- Freedom to explore at their own pace: a follow-the-child approach. Walkers, cribs, play pens: in many daycare settings, children spend much time in these and other containers. At LePort, in contrast, our mission is to liberate your child. We recognize that being encouraged to move is critical for infant development. Soft floor mats in front of mirrors encourage tummy time and self-discovery. Low bars mounted to the wall and soft furniture entice children to pull up. Stairs with low steps, a railing and a slide just call for practice climbing up and down.Because of our individualized approach, each child progresses through the stages of movement—rolling over, crawling, cruising, walking—at his or her own pace. In contrast to most typical daycare centers, we never force 12 infants to conform to a group, not for feeding, not for sleeping and not for anything else. As part of our overall follow-the-child approach, we customize your child’s activities to his or her unique needs. Socialization, in our environment, happens naturally; being with other little people thus is a joyful experience for your baby, rather than something that becomes associated with forced group activities for which babies just aren’t developmentally ready.
- Nurturing guidance for growing brains. A baby’s brain grows more during the first two years of life than any other subsequent two-year period. Our trained teachers recognize that education starts at birth, and work to provide an environment that will foster the child’s natural process of exploration. From beautiful, captivating mobiles for babies to observe, to immaculate materials on low shelves demonstrating simple cause-effect relationships, our environment and activities are carefully designed to facilitate and encourage self-initiated learning, exploration, and growth.The first two years of life are also a “sensitive period” for order. Babies have a natural need to follow routines, to understand sequences, to know where things in their environment belong. As Montessori educators, we actively support your baby’s need for order: there is a special place for each material, and even children as young as 14 months delight in being able to put things back where they belong on the low, open shelves (something they rarely can do in other daycare settings, which often are cluttered, and have toys stored by staff in boxes or out of babies’ reach.)Our teachers are also masters at stimulating your baby’s language development. As Montessori educators, we know that the “sensitive period” for language acquisition starts at birth. Our teachers provide vocabulary at timely opportunities in response to their emerging interests: we observe and identify what your child focuses on (a blue mobile, a wooden chair, a soft, green, furry ball), and give her the language that goes with her interest. This responsive, individualized approach to fostering language skills has been shown to advance toddlers’ language development by up to an astounding six months!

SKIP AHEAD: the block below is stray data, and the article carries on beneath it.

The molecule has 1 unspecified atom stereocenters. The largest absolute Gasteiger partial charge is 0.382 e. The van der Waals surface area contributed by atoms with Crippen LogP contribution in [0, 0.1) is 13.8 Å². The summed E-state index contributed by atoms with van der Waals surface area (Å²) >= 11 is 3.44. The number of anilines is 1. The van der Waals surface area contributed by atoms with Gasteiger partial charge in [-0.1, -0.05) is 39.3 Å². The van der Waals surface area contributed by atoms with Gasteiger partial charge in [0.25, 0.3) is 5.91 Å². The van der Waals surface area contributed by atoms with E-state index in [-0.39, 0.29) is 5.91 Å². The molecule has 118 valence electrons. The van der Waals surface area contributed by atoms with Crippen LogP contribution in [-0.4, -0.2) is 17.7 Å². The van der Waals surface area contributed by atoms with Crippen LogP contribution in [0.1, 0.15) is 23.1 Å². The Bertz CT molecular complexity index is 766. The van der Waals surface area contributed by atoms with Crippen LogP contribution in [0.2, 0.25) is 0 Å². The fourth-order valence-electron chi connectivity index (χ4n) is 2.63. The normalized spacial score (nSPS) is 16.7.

- Highly trained teachers, and a ratio that supports lots of individualized attention. Childcare regulations require a 1:4 ratio of daycare staff to babies. We think that 1:4 is too high a ratio to maintain all day long: four awake, active children is too many for a teacher, even a well trained teacher, to consistently provide the level of individualization we think is optimal. That’s why while we always maintain the 1:4 staffing ratio, we aim to have a 1:3 ratio of awake children to staff for most of the day. In part, this is possible because in our mixed-age (3 months to around 18-24 months) infant rooms, children nap on their own schedule, and typically a few are asleep at any given time. Regulations also require daycare staff to have 12 ECUs (early childhood education units.) Often, that’s the extent of the education and training you’ll find at daycare facilities. We again do not think that’s enough! Research shows that the education level and intelligence of your baby’s primary care provider has a huge impact on his intellectual, social and physical development. You know from your experience as a parent that you often need to think on your feet; that parenting is easier if you have a clear idea of your goals, and the approaches to childrearing you want to follow. That’s why each LePort infant room is led by a university-educated teacher who has also completed the rigorous one-year, Assistant to Infancy training at an AMI training center, or an equivalent MACTE-accredited training program. In addition to this training for the lead teacher, most of the other infant teachers in your child’s room are also college graduates—and all of them are intelligent, observant, and nurturing individuals whom we’ve handpicked for our program! Click here to read more about the attributes we look for when hiring your baby’s first teacher.